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North Pole: The Expedition, Arctic Ocean, Barents Sea, Cape Tegetthoff, Champ Island, Franz Josef Land, Ninety Degrees North
Cape Tegetthoff; Hall Island, Franz Josef Land: Beautiful sea stacks
by Prakash Bang, Editor in Chief
Hall Island is almost completely glacierized. The only relatively large areas free of permanent ice are located in its southern end, where there are two headlands, Cape Tegetthoff and also Cape Ozerny on Littov Peninsula. There is also a very small unglacierized area around its eastern cape, Cape Frankfurt, and another in its northwestern point, Cape Wiggins. Hall Island was named after American Arctic explorer Charles Francis Hall.
Hall Island's area is 1,049 square kms. and it is one of the largest islands in the group. Its highest point is 502 metres. There is a wide bay on the southeastern side of Hall Island known as Hydrographer Bay and a smaller one west of the Littov Peninsula called Bukhta Surovaya.
This island was discovered on August 30, 1873, by the Austro-Hungarian North Pole Expedition. It was the first major island of the Franz Josef group on which the expedition members set foot. In 1898-99 a small camp was built at Cape Tegetthoff, by the Walter Wellman expedition. It contains a marker commemorating the discovery of the archipelago. Cape Tegetthoff was named after the main ship of the Austro-Hungarian explorers, which had been named in honor of Austrian admiral Wilhelm von Tegetthoff.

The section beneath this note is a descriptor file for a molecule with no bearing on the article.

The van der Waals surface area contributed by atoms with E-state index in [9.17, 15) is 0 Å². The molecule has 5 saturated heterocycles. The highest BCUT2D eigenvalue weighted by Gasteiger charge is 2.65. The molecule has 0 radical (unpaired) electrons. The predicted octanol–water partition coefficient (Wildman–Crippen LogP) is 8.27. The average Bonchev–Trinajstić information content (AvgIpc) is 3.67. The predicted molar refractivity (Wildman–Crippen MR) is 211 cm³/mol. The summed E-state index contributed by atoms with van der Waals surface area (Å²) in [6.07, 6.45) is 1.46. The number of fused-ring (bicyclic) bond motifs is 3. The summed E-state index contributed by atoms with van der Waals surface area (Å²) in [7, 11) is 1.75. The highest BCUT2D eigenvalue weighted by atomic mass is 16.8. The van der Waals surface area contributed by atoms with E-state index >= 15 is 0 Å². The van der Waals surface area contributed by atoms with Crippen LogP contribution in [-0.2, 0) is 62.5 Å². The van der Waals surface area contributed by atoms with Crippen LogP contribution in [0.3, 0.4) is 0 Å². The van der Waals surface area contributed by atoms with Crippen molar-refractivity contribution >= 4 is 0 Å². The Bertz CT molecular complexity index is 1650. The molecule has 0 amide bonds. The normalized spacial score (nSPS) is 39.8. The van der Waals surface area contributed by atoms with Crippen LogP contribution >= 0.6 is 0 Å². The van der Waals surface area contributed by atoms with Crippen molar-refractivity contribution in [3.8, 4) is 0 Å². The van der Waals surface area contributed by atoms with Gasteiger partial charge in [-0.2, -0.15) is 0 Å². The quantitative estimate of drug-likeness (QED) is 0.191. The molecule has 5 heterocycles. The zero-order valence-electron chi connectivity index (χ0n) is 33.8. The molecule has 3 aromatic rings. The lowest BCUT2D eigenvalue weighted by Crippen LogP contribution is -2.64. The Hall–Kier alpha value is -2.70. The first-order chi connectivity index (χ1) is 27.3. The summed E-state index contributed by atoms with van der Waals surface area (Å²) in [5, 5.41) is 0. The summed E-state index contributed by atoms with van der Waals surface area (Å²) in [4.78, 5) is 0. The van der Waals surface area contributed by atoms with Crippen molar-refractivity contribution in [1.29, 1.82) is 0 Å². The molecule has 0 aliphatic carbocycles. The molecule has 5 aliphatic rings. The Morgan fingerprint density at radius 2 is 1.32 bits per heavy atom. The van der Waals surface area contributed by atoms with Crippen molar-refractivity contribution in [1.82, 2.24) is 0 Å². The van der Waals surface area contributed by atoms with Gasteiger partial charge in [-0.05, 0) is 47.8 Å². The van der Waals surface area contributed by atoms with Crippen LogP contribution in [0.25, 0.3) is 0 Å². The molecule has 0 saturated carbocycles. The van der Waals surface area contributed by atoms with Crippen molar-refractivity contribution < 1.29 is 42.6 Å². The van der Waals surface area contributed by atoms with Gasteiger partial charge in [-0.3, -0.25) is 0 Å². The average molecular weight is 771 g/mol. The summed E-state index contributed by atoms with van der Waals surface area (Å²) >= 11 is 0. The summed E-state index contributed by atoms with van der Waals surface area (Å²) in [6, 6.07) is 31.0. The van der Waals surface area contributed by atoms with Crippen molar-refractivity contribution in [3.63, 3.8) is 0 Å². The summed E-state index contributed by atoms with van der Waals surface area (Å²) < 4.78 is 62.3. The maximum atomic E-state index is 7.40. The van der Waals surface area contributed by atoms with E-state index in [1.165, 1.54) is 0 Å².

After our morning landing at Champ Island, we were ready for our second landing of the day at Cape Tegetthoff. We used zodiacs for our landing. We had a couple of hours to explore. It was 9 in the night and sun was up and shining.
The two sea stacks standing tall next to each other is quite a highlight of the island. These are used by nesting birds. The birds lay eggs that are bottom heavy thus making them stand stable on the vertical surface.
Also of interest was the remains of the wintering hut at the base of Cape Tegetthoff.
The log at 12 noon on day 9:
Location: 80º 38’ N, 57º 31’ E
Wind speed: 10 knots
Temperature: 2 degrees C; drifting ice
Distance from North Pole: 562 NM
The next two days would be sailing southwards to reach Murmansk, thus ending a fantastic voyage. But not before an opportunity to hold the Olympic Torch which was with the captain of our icebreaker. The ship was involved in carrying the torch for the winter Olympics.
Cape Tegetthoff Image Gallery Photo viewer
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